A changing world needs a new approach


While the world is preparing to deal with the repercussions of the pandemic, post-COVID challenges may be expected to include, besides poverty, economic hardship, unemployment, and social and political frustration, the impact of the conflict in Ukraine, particularly on the energy sector and the supply chains of certain materials that the two countries have large reserves of. 

While the Russian-Ukrainian conflict is clearly multi-dimensional, it has brought into focus the role of the state. After years of evolution and opening of markets through globalization, we are beginning to see some of the problems of a more interconnected world.

One of the major challenges of the past few decades has been the role of the state in an increasingly globalized world, but in a post-pandemic world, when war has returned to Europe, we are seeing consequences on the daily lives of citizens across the world that are raising questions about the role of the state. 

National governments claim supreme and exclusive authority over their citizens, but if people feel that their governments cannot satisfy their basic needs or protect their incomes and quality of life, the concept of the nation state might be put into question. 

If governments have very few options to address the concerns of their angry citizens and cannot help people meet their basic needs, the whole system could break down. 

Governments must find a way to protect people from inflation, guarantee a decent income, and exercise control over local markets and prices — everything the state used to influence and control in order to be perceived as an equalizer and protector of people.

This is not a question of the historic state practices and norms that constitute the Westphalian system; it is just guaranteeing a decent quality of life for citizens and protecting them from outside interference.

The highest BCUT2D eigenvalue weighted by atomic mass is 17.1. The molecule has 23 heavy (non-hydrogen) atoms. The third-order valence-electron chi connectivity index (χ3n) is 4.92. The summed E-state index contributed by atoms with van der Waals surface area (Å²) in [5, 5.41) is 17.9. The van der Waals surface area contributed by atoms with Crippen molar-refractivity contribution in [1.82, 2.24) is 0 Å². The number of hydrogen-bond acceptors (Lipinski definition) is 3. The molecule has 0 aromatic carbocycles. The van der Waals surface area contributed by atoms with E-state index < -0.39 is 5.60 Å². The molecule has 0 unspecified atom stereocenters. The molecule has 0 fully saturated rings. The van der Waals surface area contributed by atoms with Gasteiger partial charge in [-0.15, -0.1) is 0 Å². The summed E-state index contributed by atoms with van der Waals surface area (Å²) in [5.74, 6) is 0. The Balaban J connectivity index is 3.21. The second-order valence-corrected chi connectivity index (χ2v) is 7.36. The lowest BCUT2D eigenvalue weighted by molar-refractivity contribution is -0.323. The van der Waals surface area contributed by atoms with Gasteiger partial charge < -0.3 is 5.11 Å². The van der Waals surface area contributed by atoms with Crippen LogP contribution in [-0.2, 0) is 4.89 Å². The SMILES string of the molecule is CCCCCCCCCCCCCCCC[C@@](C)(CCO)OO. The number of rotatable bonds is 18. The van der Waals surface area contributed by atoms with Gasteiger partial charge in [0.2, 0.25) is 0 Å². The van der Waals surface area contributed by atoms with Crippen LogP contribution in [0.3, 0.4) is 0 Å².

After several decades of globalization and a limited role of the state in education, healthcare or even social policies, questions are raised about the real impact of globalization on a country with limited resources. 

Called into question is the ability of the state to deliver on the promises and necessities that people expect. 

People may not see the logic in increasing prices because of a crisis elsewhere in the world. They more likely expect their government to have a plan in place to manage inflation and control prices, to avoid chaos and panic. 

In a moment of crisis, people want to see strong actions from their government, actions that positively impact their lives.

In a country like Jordan, such measures should be clear, fast, and decisive. A fragile economy dependent mostly on imports requires such effectiveness and decisiveness in controlling the internal scene.

The COVID-19 pandemic demonstrated that countries should have their own strategies to face internal challenges resulting from global crises; the state playing a major role and the need to think locally should have been a priority.

Jordan needs a government that works to guarantee that Jordanians are not victims of continuous problems, that can secure their basic needs, and that is not exploited by a small group of people. 

The cooperative model, local production and new strategies to ensure food security should be top priorities of any Jordanian government.

The Ukrainian crisis following so closely on the heels of the COVID-19 pandemic suggests that crises could persist, so it is imperative to take a new approach that guarantees internal stability and limits the negative impact of global changes, above all on energy and food production, and on local industries.

Dr. Amer Al Sabaileh